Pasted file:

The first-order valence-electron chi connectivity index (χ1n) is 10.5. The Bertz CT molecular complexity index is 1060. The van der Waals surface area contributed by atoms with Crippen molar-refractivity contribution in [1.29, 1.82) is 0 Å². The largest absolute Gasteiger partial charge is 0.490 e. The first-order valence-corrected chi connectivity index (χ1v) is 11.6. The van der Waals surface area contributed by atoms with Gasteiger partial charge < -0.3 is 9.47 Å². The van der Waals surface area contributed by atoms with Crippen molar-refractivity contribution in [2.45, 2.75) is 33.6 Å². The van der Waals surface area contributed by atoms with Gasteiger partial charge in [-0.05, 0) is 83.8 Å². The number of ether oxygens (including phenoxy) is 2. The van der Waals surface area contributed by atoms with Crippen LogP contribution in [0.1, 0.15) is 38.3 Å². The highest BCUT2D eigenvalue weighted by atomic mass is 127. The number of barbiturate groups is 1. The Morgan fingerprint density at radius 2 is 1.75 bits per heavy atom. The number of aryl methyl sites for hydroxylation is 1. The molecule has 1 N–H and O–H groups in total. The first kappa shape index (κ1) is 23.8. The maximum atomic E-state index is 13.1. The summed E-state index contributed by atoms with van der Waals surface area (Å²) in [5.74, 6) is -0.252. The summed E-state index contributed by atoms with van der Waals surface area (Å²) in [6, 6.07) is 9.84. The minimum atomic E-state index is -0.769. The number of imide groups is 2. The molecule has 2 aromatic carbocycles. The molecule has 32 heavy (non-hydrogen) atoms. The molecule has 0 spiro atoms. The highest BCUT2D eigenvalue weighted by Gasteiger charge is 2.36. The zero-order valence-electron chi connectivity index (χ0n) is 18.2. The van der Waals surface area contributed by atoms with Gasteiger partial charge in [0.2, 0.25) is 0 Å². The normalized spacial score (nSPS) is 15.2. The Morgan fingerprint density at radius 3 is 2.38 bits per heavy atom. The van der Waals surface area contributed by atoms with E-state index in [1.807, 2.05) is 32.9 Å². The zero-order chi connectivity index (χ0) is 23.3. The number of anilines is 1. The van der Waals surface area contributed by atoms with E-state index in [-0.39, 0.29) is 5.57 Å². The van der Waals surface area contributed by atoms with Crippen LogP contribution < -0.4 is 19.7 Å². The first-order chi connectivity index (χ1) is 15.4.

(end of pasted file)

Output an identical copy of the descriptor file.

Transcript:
The first-order valence-electron chi connectivity index (χ1n) is 10.5. The Bertz CT molecular complexity index is 1060. The van der Waals surface area contributed by atoms with Crippen molar-refractivity contribution in [1.29, 1.82) is 0 Å². The largest absolute Gasteiger partial charge is 0.490 e. The first-order valence-corrected chi connectivity index (χ1v) is 11.6. The van der Waals surface area contributed by atoms with Gasteiger partial charge < -0.3 is 9.47 Å². The van der Waals surface area contributed by atoms with Crippen molar-refractivity contribution in [2.45, 2.75) is 33.6 Å². The van der Waals surface area contributed by atoms with Gasteiger partial charge in [-0.05, 0) is 83.8 Å². The number of ether oxygens (including phenoxy) is 2. The van der Waals surface area contributed by atoms with Crippen LogP contribution in [0.1, 0.15) is 38.3 Å². The highest BCUT2D eigenvalue weighted by atomic mass is 127. The number of barbiturate groups is 1. The Morgan fingerprint density at radius 2 is 1.75 bits per heavy atom. The number of aryl methyl sites for hydroxylation is 1. The molecule has 1 N–H and O–H groups in total. The first kappa shape index (κ1) is 23.8. The maximum atomic E-state index is 13.1. The summed E-state index contributed by atoms with van der Waals surface area (Å²) in [5.74, 6) is -0.252. The summed E-state index contributed by atoms with van der Waals surface area (Å²) in [6, 6.07) is 9.84. The minimum atomic E-state index is -0.769. The number of imide groups is 2. The molecule has 2 aromatic carbocycles. The molecule has 32 heavy (non-hydrogen) atoms. The molecule has 0 spiro atoms. The highest BCUT2D eigenvalue weighted by Gasteiger charge is 2.36. The zero-order valence-electron chi connectivity index (χ0n) is 18.2. The van der Waals surface area contributed by atoms with Gasteiger partial charge in [0.2, 0.25) is 0 Å². The normalized spacial score (nSPS) is 15.2. The Morgan fingerprint density at radius 3 is 2.38 bits per heavy atom. The van der Waals surface area contributed by atoms with E-state index in [1.807, 2.05) is 32.9 Å². The zero-order chi connectivity index (χ0) is 23.3. The number of anilines is 1. The van der Waals surface area contributed by atoms with E-state index in [-0.39, 0.29) is 5.57 Å². The van der Waals surface area contributed by atoms with Crippen LogP contribution < -0.4 is 19.7 Å². The first-order chi connectivity index (χ1) is 15.4.